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Beaver Trapping Northern Alberta

Off to the Clarkston Valley to do some Beaver Trapping under the ice with our friends.  The day is not too cold, only about minus 20 or so.  We unloaded our quads off their trailers and began the trek into the location.

Quad and Sleigh with Beaver Trapping Gear Northern Alberta

The day was cloudy, overcast and a snowstorm was forecast.  But we had our lunch with us, our fire starters and away we went.
Quite beautiful and in a remote quiet kind of way.  The softness of the shadows on the snow-covered trees, and chugging of the engines of the quads and the grey skies above.
After arriving to the snow covered ice Ross and Dale began chopping a hole through the ice to set the traps.  One must be cautious around the beaver houses/lodges, as the ice is quite thin here.  This is how Ross fell through the ice at 27 below, one of his recurring nightmares.
We were extra cautious for sure.

Hole through the ice

Dale cut us some dead fall for a fire, Ross got some dry twigs and lit the fire with his vaseline soaked cotton balls and a Strikeforce Fire Steel.
It was Karen's job to keep the fire from going out....no it was my job,  actually we both failed and Ross had to come revive it.

Fire started with Strikeforce Fire Steel and Cotton Ball

After cutting some poles to make the snare pole set, he first shoved the pole down through the hole into the mud to mark the water line.  Then with his knife he marked the top of the water level.  Then we attach 3 snares to the pole, as well as bait sticks, poplar being the ideal in the muskeg. A strip  was peeled off the bark to open them up and make them bright. The beaver are living on willows, so we introduce a change in their diet with the poplar.  After lashing the snares to the dry pole, they lowered it into the ice hole.  Then we wired a T secured pole across the ice so it cannot be pulled through.

Cutting poles for the snare set

Marking the water line with the pole

We took a short break for lunch as the snow storm was just beginning.  Someone forgot the smoked salmon, but we made do with roast chicken....and Karen brought some Blackberry tea which we promptly spiked with our bottle of scotch!  Strong tea is what we call that!  Awesome!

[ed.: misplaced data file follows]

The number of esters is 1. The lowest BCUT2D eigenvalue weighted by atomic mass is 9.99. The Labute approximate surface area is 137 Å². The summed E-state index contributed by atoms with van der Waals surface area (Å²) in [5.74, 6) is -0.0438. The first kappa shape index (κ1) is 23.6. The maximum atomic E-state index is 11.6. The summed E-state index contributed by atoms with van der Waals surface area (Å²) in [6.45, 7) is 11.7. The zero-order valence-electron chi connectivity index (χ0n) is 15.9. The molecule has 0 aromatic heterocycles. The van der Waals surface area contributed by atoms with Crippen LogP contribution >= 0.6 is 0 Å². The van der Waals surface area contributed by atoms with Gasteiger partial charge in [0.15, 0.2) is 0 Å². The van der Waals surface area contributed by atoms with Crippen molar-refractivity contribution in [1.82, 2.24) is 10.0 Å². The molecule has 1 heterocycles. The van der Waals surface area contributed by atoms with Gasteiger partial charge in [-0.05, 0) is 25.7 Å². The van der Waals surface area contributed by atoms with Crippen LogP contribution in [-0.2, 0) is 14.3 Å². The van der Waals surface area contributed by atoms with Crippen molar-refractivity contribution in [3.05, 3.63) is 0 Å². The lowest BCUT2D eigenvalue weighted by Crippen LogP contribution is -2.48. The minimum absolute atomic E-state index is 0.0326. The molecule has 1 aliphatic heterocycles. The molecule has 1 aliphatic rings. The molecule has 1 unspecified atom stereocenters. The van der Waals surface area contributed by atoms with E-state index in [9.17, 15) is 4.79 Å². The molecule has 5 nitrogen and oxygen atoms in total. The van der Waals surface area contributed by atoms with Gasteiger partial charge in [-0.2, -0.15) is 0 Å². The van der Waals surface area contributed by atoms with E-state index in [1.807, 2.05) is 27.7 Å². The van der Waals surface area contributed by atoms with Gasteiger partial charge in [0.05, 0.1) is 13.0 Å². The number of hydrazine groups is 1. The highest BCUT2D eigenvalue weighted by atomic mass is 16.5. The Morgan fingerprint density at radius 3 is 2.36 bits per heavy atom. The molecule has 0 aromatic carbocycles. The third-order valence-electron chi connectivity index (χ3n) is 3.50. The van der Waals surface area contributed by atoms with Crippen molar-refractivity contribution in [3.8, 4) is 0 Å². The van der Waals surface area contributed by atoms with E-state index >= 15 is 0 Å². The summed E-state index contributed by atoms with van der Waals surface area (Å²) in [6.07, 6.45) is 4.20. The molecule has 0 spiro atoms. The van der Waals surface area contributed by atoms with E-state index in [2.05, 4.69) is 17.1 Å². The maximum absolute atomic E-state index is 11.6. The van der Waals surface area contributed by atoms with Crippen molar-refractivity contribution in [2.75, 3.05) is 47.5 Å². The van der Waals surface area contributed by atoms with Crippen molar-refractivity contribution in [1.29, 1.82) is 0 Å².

The snow is really getting serious so we take a jaunt through the bush to look at some lynx tracks Ross had found and then it was time to head back to Lefty's for supper.

Checking Lynx Track through the Bush

What a wonder it is to go into the bush and see all the life that is taking place there!


The Silence of Winter

Oh how fortunate to take time out of the rush of life and build a fire in the winter bush.  The solitude, the crunch of the snow under our feet.  After wading into the location along the river through deep snow, it was time to clear a spot for our fire.

Ross began moving the snow away and then gathering some dry twigs high up on dead trees.  He brought along a fire steel, that ignites without matches.  We use small old film canisters stuffed with cotton balls soaked with vaseline.  Works like a charm and you can always get a fire going.


We found some larger limbs on the dead trees and because we always carry a bush bag with essentials, we had a small saw with us.


Ross cut up the limb and it provided us with an afternoon of warmth, to enjoy our tea and scotch!


It's great to be wearing beaver fur hats and mitts, along with a coyote fur trimmed parka, to keep warm.



All in all a great Boxing Day!

Trapper Gord Wilderness College

ANNOUNCEMENT:


Ross Hinter has joined Trapper Gord Wilderness College in the Grand Prairie, Alberta region in the Education department.  Visit Trapper Gord's website for the Wilderness College to learn more about the opportunities for learning.  Courses book fast!


Trapper Gord Wilderness College

Here at the TrapperGord Wilderness College we live and breathe trapping. If you have always wanted to become a trapper or have a desire to better understand this fascinating industry the four day Standard Trapper Education Course might be for you. On the other hand if you are a seasoned trapper and are looking to learn some new tricks or find you need to learn more about a new furbearer that’s recently moved onto your trapline or want to brush up on the latest in fur handling techniques the TrapperGord Wilderness College will have what you are looking for.

Trapper Gord Wilderness College

Trapper Gord Wilderness College


Our workshops and courses range from one day to five and cover a wide range of topics but are mostly centered around how to harvest fur, equipment use, fur management and fur handling. Certificates are given with every workshop to participants who successfully complete the course.
Onsite we have comfortable cabins and great meals combined with expert instruction and plenty of hands on opportunities make these workshops a premium deal. If you are brand new to trapping or if you are a seasoned trapper this is a great time to give the TrapperGord Wilderness College a try. It’s as good as it gets and you won’t want to leave!
We are also on the road a lot. We hold about 25 workshops across Canada every year.